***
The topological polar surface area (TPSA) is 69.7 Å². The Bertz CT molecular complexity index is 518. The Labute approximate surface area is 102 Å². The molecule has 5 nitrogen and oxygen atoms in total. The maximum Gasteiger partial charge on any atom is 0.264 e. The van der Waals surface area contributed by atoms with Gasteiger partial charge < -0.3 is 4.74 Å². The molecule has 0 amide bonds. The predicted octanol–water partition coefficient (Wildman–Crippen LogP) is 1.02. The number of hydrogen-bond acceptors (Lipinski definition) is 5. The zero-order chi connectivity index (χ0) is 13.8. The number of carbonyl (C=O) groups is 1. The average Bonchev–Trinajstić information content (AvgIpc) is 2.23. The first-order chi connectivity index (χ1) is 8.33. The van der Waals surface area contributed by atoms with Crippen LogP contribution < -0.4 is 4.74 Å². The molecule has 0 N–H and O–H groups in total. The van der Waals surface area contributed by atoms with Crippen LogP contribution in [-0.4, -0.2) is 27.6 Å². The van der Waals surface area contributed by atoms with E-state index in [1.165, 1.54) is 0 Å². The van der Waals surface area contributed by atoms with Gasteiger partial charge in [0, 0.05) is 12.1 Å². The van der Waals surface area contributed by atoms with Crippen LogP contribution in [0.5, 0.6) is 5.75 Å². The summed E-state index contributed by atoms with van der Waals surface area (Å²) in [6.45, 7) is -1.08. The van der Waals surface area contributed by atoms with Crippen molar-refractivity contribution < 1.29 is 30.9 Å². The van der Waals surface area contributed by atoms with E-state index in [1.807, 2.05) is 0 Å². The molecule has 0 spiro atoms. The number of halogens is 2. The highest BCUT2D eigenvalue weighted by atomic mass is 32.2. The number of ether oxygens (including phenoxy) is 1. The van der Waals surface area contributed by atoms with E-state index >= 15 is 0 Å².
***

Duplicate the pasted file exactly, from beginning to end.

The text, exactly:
The topological polar surface area (TPSA) is 69.7 Å². The Bertz CT molecular complexity index is 518. The Labute approximate surface area is 102 Å². The molecule has 5 nitrogen and oxygen atoms in total. The maximum Gasteiger partial charge on any atom is 0.264 e. The van der Waals surface area contributed by atoms with Gasteiger partial charge < -0.3 is 4.74 Å². The molecule has 0 amide bonds. The predicted octanol–water partition coefficient (Wildman–Crippen LogP) is 1.02. The number of hydrogen-bond acceptors (Lipinski definition) is 5. The zero-order chi connectivity index (χ0) is 13.8. The number of carbonyl (C=O) groups is 1. The average Bonchev–Trinajstić information content (AvgIpc) is 2.23. The first-order chi connectivity index (χ1) is 8.33. The van der Waals surface area contributed by atoms with Crippen LogP contribution < -0.4 is 4.74 Å². The molecule has 0 N–H and O–H groups in total. The van der Waals surface area contributed by atoms with Crippen LogP contribution in [-0.4, -0.2) is 27.6 Å². The van der Waals surface area contributed by atoms with E-state index in [1.165, 1.54) is 0 Å². The van der Waals surface area contributed by atoms with Gasteiger partial charge in [0, 0.05) is 12.1 Å². The van der Waals surface area contributed by atoms with Crippen LogP contribution in [0.5, 0.6) is 5.75 Å². The summed E-state index contributed by atoms with van der Waals surface area (Å²) in [6.45, 7) is -1.08. The van der Waals surface area contributed by atoms with Crippen molar-refractivity contribution < 1.29 is 30.9 Å². The van der Waals surface area contributed by atoms with E-state index in [1.807, 2.05) is 0 Å². The molecule has 0 spiro atoms. The number of halogens is 2. The highest BCUT2D eigenvalue weighted by atomic mass is 32.2. The number of ether oxygens (including phenoxy) is 1. The van der Waals surface area contributed by atoms with E-state index >= 15 is 0 Å².